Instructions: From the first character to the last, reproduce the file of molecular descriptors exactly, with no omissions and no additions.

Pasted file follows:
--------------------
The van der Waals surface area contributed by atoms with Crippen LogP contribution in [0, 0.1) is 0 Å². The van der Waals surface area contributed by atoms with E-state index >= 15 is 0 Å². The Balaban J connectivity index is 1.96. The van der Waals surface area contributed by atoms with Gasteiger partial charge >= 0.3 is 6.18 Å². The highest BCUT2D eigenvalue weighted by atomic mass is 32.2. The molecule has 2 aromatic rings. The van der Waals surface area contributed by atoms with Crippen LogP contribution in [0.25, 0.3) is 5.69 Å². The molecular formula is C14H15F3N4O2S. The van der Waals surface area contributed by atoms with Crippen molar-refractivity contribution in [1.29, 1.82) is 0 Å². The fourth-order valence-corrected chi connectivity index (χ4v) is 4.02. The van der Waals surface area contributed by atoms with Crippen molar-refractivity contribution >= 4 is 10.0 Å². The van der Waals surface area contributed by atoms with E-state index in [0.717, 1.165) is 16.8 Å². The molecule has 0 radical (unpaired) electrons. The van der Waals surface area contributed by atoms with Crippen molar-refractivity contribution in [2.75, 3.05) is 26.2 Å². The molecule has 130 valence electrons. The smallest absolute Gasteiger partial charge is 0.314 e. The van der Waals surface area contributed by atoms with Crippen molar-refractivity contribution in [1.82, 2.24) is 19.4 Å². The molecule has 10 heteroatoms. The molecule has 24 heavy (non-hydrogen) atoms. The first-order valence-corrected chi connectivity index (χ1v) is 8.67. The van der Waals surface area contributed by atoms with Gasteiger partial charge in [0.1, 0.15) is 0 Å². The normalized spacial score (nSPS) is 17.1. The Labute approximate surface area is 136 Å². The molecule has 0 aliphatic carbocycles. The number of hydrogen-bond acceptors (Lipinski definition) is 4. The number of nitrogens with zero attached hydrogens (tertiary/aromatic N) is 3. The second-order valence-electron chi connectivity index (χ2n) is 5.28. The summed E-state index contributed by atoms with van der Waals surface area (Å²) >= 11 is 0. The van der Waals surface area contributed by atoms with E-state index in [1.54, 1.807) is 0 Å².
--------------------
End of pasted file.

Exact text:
The van der Waals surface area contributed by atoms with Crippen LogP contribution in [0, 0.1) is 0 Å². The van der Waals surface area contributed by atoms with E-state index >= 15 is 0 Å². The Balaban J connectivity index is 1.96. The van der Waals surface area contributed by atoms with Gasteiger partial charge >= 0.3 is 6.18 Å². The highest BCUT2D eigenvalue weighted by atomic mass is 32.2. The molecule has 2 aromatic rings. The van der Waals surface area contributed by atoms with Crippen LogP contribution in [0.25, 0.3) is 5.69 Å². The molecular formula is C14H15F3N4O2S. The van der Waals surface area contributed by atoms with Crippen molar-refractivity contribution in [1.29, 1.82) is 0 Å². The fourth-order valence-corrected chi connectivity index (χ4v) is 4.02. The van der Waals surface area contributed by atoms with Crippen molar-refractivity contribution >= 4 is 10.0 Å². The van der Waals surface area contributed by atoms with E-state index in [0.717, 1.165) is 16.8 Å². The molecule has 0 radical (unpaired) electrons. The van der Waals surface area contributed by atoms with Crippen molar-refractivity contribution in [2.75, 3.05) is 26.2 Å². The molecule has 130 valence electrons. The smallest absolute Gasteiger partial charge is 0.314 e. The van der Waals surface area contributed by atoms with Crippen molar-refractivity contribution in [1.82, 2.24) is 19.4 Å². The molecule has 10 heteroatoms. The molecule has 24 heavy (non-hydrogen) atoms. The first-order valence-corrected chi connectivity index (χ1v) is 8.67. The van der Waals surface area contributed by atoms with Gasteiger partial charge in [0.1, 0.15) is 0 Å². The normalized spacial score (nSPS) is 17.1. The Labute approximate surface area is 136 Å². The molecule has 0 aliphatic carbocycles. The number of hydrogen-bond acceptors (Lipinski definition) is 4. The number of nitrogens with zero attached hydrogens (tertiary/aromatic N) is 3. The second-order valence-electron chi connectivity index (χ2n) is 5.28. The summed E-state index contributed by atoms with van der Waals surface area (Å²) >= 11 is 0. The van der Waals surface area contributed by atoms with E-state index in [1.54, 1.807) is 0 Å².